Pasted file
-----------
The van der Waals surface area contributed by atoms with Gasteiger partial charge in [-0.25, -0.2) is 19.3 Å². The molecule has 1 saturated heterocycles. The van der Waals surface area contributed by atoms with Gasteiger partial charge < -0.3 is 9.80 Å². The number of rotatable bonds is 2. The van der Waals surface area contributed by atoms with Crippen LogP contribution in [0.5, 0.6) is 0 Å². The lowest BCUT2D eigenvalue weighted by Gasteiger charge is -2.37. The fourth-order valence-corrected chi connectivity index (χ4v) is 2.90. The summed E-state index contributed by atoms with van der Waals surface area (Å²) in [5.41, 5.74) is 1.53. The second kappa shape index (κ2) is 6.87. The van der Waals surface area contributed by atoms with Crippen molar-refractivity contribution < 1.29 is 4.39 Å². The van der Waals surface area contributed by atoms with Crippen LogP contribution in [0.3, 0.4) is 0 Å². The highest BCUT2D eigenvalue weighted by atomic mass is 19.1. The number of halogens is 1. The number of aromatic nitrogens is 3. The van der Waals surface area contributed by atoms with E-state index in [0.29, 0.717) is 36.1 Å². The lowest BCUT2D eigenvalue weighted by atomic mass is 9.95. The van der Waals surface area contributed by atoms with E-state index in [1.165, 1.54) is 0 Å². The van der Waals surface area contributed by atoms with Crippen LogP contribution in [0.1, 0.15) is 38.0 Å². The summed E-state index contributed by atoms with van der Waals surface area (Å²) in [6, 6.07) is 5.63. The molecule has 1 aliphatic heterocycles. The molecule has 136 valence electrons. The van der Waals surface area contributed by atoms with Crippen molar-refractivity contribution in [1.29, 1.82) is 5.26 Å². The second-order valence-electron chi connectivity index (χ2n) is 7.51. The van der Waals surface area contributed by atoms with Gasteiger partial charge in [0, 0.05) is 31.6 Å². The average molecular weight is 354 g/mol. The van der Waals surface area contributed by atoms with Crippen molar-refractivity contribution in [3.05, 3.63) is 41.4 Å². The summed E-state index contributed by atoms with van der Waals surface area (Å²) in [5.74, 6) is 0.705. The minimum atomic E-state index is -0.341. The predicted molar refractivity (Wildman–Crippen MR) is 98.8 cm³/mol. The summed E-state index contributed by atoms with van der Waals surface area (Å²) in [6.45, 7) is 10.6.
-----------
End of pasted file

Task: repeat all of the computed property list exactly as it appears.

The van der Waals surface area contributed by atoms with Gasteiger partial charge in [-0.25, -0.2) is 19.3 Å². The molecule has 1 saturated heterocycles. The van der Waals surface area contributed by atoms with Gasteiger partial charge < -0.3 is 9.80 Å². The number of rotatable bonds is 2. The van der Waals surface area contributed by atoms with Crippen LogP contribution in [0.5, 0.6) is 0 Å². The lowest BCUT2D eigenvalue weighted by Gasteiger charge is -2.37. The fourth-order valence-corrected chi connectivity index (χ4v) is 2.90. The summed E-state index contributed by atoms with van der Waals surface area (Å²) in [5.41, 5.74) is 1.53. The second kappa shape index (κ2) is 6.87. The van der Waals surface area contributed by atoms with Crippen molar-refractivity contribution < 1.29 is 4.39 Å². The van der Waals surface area contributed by atoms with Crippen LogP contribution in [0.3, 0.4) is 0 Å². The highest BCUT2D eigenvalue weighted by atomic mass is 19.1. The number of halogens is 1. The number of aromatic nitrogens is 3. The van der Waals surface area contributed by atoms with E-state index in [0.29, 0.717) is 36.1 Å². The lowest BCUT2D eigenvalue weighted by atomic mass is 9.95. The van der Waals surface area contributed by atoms with E-state index in [1.165, 1.54) is 0 Å². The van der Waals surface area contributed by atoms with Crippen LogP contribution in [0.1, 0.15) is 38.0 Å². The summed E-state index contributed by atoms with van der Waals surface area (Å²) in [6, 6.07) is 5.63. The molecule has 1 aliphatic heterocycles. The molecule has 136 valence electrons. The van der Waals surface area contributed by atoms with Crippen molar-refractivity contribution in [1.29, 1.82) is 5.26 Å². The second-order valence-electron chi connectivity index (χ2n) is 7.51. The van der Waals surface area contributed by atoms with Gasteiger partial charge in [0, 0.05) is 31.6 Å². The average molecular weight is 354 g/mol. The van der Waals surface area contributed by atoms with Crippen molar-refractivity contribution in [3.05, 3.63) is 41.4 Å². The summed E-state index contributed by atoms with van der Waals surface area (Å²) in [5.74, 6) is 0.705. The minimum atomic E-state index is -0.341. The predicted molar refractivity (Wildman–Crippen MR) is 98.8 cm³/mol. The summed E-state index contributed by atoms with van der Waals surface area (Å²) in [6.45, 7) is 10.6.